Destination: Paris, France, June 23 – 28, 2006

1 USD = .793 euro (or more conventionally, $1.26 USD = 1 euro)

Four of the nine from the Iceland trip carried on to Paris where we rendezvoused with two more friends from the States.

After having spent the better part of the previous four months in a non-urban environment, I was, yet again, unprepared for my entry into Paris. There are something like 10 million people in the greater Parisian metropolitan area and it seemed like we saw every one of them en route from the airport to our lodging destination, Mary’s Hotel.

We decided to go cheap for our Paris visit and settled on the 3-star Mary’s Hotel located between the Bastille and the place de la Republique (60 euro/night for a triple room, book on-line for additional savings). The rooms were cozy and clean; with a bit of juggling, the three of us managed to fit our many bags and our big selves into the room. This small hotel was staffed 24/7 by a friendly family and offered internet access — it was perfect for our needs.

What can I say about Paris? After a day of my ‘culture shock’, I got back into an urban groove, digging the walking around, jumping on and off the Metro, viewing parks, architecture, and museums, and patronizing the endless cafes and restaurants. Ah, Paris in the summertime…..

Highlights of the trip:

* An afternoon at the Musee D’Orsay, Musee Rodin, and Musee Carnavalet (Museum of History): redon_bouddha.jpgNot having much time, we did a whirlwind visit through these three museums. It was our first visit to each. Once a former hotel, areas in the Musee Carnavalet reminded me of a mini-Versaille with the opulent reconstitued palace rooms filled with fine furniture and decor. The Musee D’Orsay exceeded expectations: housed in an old train depot, the museum boasts one of the finest collections of impressionist paintings. Both Bruce and I independently discovered and fell in love with one painting by an artist unfamiliar to us: Le Bouddha by Odilon Redon. The Rodin, in addition to being filled with fine Rodin sculptures, boasts having the prettiest gardens of any museum. All worthwhile.

* Visiting the Catacombs: CatacombsThis was one of the wierdest places I have ever visisted. Six million people’s bones are here, neatly piled up in orderly rows six feet high and many feet deep througout the tunnels. In the late 1700’s, when Paris was growing rapidly, the city cemetaries started to overflow and cause hygienic problems. So the government decided to make use of all the old quarries and underground tunnels and had the bones and rotting corpses moved into the catacombs. It took 15 months to dig up and cart the bodies/bones across the city, usually done in the wee hours of the night so as to not distress the non dead. There are close to two miles of tunnels open for public viewing. The disturbing thing is not the bones themselves, after all, people die and their bones have to go somewhere (yes, usually not for public viewing though); the disturbing thing is the careful artistic display of the bones — some crazy overseer had people sort through all the bones, pulling out the leg & arm bones and the skulls and neatly arranging them in macabre patterns; the rest of the body bones were just randomly thrown into piles out of sight.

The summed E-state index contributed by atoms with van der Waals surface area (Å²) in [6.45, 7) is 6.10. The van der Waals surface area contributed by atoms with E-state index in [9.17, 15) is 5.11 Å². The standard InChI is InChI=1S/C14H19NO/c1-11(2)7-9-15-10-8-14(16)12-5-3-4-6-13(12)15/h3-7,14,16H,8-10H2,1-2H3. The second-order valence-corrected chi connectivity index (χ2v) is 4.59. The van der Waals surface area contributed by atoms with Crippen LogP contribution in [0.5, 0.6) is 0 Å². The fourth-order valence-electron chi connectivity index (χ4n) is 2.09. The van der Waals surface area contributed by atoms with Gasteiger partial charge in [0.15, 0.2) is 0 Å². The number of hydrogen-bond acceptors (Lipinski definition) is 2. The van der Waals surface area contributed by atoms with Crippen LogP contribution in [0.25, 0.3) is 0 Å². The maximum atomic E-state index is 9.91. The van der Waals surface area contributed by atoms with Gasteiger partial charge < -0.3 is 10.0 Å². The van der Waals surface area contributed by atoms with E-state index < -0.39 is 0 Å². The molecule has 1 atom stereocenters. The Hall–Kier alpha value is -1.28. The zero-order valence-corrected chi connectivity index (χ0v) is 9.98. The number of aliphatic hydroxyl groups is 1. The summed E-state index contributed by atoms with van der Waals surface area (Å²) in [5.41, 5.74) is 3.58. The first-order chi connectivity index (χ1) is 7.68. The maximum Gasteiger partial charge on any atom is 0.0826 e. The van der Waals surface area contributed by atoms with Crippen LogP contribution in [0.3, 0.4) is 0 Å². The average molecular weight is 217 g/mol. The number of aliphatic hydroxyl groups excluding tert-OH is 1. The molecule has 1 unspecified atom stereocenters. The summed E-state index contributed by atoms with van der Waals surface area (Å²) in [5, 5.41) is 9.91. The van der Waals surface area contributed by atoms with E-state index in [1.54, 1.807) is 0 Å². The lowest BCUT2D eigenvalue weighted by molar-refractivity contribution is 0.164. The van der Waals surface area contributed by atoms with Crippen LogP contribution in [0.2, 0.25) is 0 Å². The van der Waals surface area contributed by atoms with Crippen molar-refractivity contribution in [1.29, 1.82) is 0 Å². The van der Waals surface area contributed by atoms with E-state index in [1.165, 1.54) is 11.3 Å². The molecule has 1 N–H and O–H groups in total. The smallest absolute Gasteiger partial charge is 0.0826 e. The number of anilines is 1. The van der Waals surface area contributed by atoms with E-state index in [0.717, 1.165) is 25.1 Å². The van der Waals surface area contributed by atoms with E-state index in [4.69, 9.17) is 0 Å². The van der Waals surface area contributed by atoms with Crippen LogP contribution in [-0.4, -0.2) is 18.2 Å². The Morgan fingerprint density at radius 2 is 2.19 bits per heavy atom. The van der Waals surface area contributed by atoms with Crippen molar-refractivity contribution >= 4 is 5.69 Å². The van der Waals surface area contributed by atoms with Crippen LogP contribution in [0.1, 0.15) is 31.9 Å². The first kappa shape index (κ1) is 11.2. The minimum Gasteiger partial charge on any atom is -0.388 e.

* A day at the Louvre: Our second visit to this fine musuem. Sucked in by hoopla surrounding “The DaVinci Code” movie release, I purchase the audio tour promising to take me on a davinci code’esque tour of the museum. It’s really just the normal audio tour which happens to take you by the many fine pieces featured in the book. My favorite collections this go around: the Objects de’Arte of Islam, Midieval Lourve, and Roman Eqypt.

* AbinstheAbsinthe sampling: I’m not much of an absinthe lover, but Bruce and some of the others really dig it. A handful of establishments in Paris serve absinthe and we ventured to two of them (in the Bastille on Rue de la Roquette). Serving absinthe is an artform: A carafe of ice water with a special spigot is used to drip water over flaming sugar cubes on slotted spoons into the absinthe, making it turn from emerald green to milky white. Sip slowly and enjoy. Beautiful. For me, I enjoyed an absinthe and champagne cocktail which was quite tasty!

* Picnicking in the Jardine de Luxembourg: Jardin de LuxemborgThere are so many gorgeous parks in Paris to be enjoyed year-round, but especially in summer when the flowers are in full bloom and the sun shines well into the evening. We loaded up on cheeses and wine and head to the park for a rendevouz with the others. There’s lots of great scuptures and art in this park — I particularly loved the bamboo and blue-dyed gravel lined walkway where interesting opaque 5×4′ prints of people fluttered in the wind along with bamboo chimes. Striking.

* Experiencing some magic: One night at dinner, DG said we needed to manifest our energies to bump into someone we knew from San Francisco unexpectedly while in Paris. So, over some cocktails, we concentrated and manifested. The next night, as the six of us cruised around the Bastille, on a very narrow street, enjoying the celebrations and gaeity of Gay Pride weekend, we suddenly found ourselves side-by-side with a long-time friend of mine, Martina. Oh, my, god. Martina & I go back 10+ years and we hadn’t talked since my move to New Zealand. I had no idea she was going to be in Paris and there she was with some of her friends. Hugging, laughing, and drinking ensued as we remarked on this fateful encounter!

We enjoyed so much more: Sacre Couer, Montmarte, meeting with New Zealand curious Parisians, eating crepes; but you get the gist — everyone should visit Paris!

(more photos in the Photo Gallery)